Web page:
The WGC-Accenture Match Play takes place this week - and for
Bunker Mentality it's one of the highlights of the year.
Back in the old days - back when people wore hats, and grew
moustaches without congratulating themselves for being ironic - match play was
always seen as the purest and most entertaining form of the game.
Mind you, back then stroke play was very different. At The
Open, for example, golfers played 36 holes on the final day, and they didn't go
out in order. The winner often finished several hours before the tournament
finished, thus diminishing any chance of a dramatic finish to keep the viewers
TV coverage soon put paid to such quirky ways of running
things as the advertisers cottoned on to the fact that more people watch things
when they're exciting.
Sadly, they also realised that more people watch when you
can guarantee that all the big stars will still be playing on the final day. This
realisation almost put paid to match play golf, since it was deemed
The TV networks are usually right: it probably is. We doubt
many people in the States tuned in to watch Ian Poulter and Paul Casey in the final
of the Accenture match play last year. A great final for Brits to watch, but
not really a crowd-pleaser in America.
Match play only really works as entertainment when you care
about who's playing, and what's being played for.
That's why the Ryder Cup works so well, and why the old World
Matchplay at Wentworth was so good in its glory days: all the big names turned
up, and all the also-rans nobody really cared about were forced to stay at
It started off being about Jack Nicklaus v Gary Player, evolved into
Seve Ballesteros v Greg Norman and only died out when the likes of Jerry
Kelly, Simon Khan and Woody Austin started making it into the field. No
disrespect to any of those three, but they spelt the death knell for the format.
Luckily, the Accenture Match Play has been kept going to
carry the torch, and its WGC status has all-but blackmailed the world's best
players into taking part. In other words, all the ingredients are there: all
the big names present and correct, and a prize worth playing for.
Sitting here with the first players preparing to tee off, BM's
money is on Rory McIlroy jump-starting his season (and career) with what would
be the biggest win of his life.
We're probably wrong, but we won't care because we'll enjoy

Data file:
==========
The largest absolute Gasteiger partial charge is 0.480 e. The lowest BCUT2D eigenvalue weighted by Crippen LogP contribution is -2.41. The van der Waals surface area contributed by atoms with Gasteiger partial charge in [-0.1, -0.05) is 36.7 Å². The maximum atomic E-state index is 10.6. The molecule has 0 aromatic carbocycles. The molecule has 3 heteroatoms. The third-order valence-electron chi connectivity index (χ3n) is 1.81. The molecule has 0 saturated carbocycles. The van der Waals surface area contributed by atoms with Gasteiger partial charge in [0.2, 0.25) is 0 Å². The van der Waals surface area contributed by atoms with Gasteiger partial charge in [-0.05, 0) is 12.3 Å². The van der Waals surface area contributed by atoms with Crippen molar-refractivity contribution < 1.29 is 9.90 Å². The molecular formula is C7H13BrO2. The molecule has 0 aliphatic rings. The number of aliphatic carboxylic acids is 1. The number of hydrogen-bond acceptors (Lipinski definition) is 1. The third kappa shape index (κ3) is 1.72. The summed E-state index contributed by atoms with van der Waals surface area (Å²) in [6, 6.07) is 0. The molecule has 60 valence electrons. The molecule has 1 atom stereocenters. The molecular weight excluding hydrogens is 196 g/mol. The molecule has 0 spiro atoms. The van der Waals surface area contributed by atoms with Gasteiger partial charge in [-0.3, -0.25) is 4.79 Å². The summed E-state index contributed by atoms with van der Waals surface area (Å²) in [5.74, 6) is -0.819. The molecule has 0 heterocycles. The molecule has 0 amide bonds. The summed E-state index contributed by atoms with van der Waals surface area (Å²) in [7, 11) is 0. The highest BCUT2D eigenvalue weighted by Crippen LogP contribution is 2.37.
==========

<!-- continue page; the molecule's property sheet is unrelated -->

every minute of it regardless because watching the best in the world at match
play is a rare treat to be savoured.
We're not saying we'd rather watch match play every week - far from it.
But the man-to-man format of the game should at least be an equal partner in professional golf. And if more tournament organisers had the guts to embrace it, golf would instantly become a more varied and interesting sport.
- - -
Speculation has already started about who will be Ryder Cup
captain in 2014 - with Colin Montgomerie tipping his good pal Paul McGinley in
the Glasgow Herald.
Is it just BM which choked on the suggestion of McGinley
getting the job? We're not unduly bothered per se by the idea that the Irishman
should do it - after all, he seems a decent enough bloke, has been a decent
player, and his only moment of true fame in golf came when he rolled in that
stunning putt at the Belfry to win the Cup in 2002.
But Ryder Cup captain? It's a bit like suggesting Gary
Barlow should win the Nobel Prize for Literature for his oeuvre of Take That
And it's also surely just wrong that a journeyman like McGinley
could retire having been awarded one of European golf's greatest honours while a
Major-winning legend like Sandy Lyle ends his days without ever enjoying the
+ + + + + +
TWEET OF THE WEEK:
"RT @clancoid @Graeme_McDowell your dream 4-ball? >> Me, Scarlett
Johansson......and hope the other two don't show" - Graeme McDowell livens up an impromptu Twitter Q&A session.
NONSENSE OF THE WEEK:
"I can easily picture a teenager in 2050 measuring greatness both in terms
of Majors won and FedExCup titles" - Ty
Votaw, one of the US Tour's identikit MBA-carrying minions, dooms the FedEx
Cup with one of the crassest demonstrations of hubris ever seen in sport.
STAT OF THE WEEK:
The average world ranking of the winners on the US Tour so far this season is
151st, thanks to the efforts of Jonathan
Byrd, Mark Wilson, Jhonattan Vegas, Bubba Watson, Mark Wilson (again), DA
Points and Aaron Baddeley. Those two wins have still only pulled Mark Wilson
up to world number 53, incidentally: he was world number 234 at the new year.
UNDERDOG WINNER OF
THE WEEK: Kenny Comboy, caddie
of Graeme McDowell, who apparently took a fortune off the cream of European
golfing talent (including his boss and Ian Poulter) while on the plane to Arizona
for the Match Play.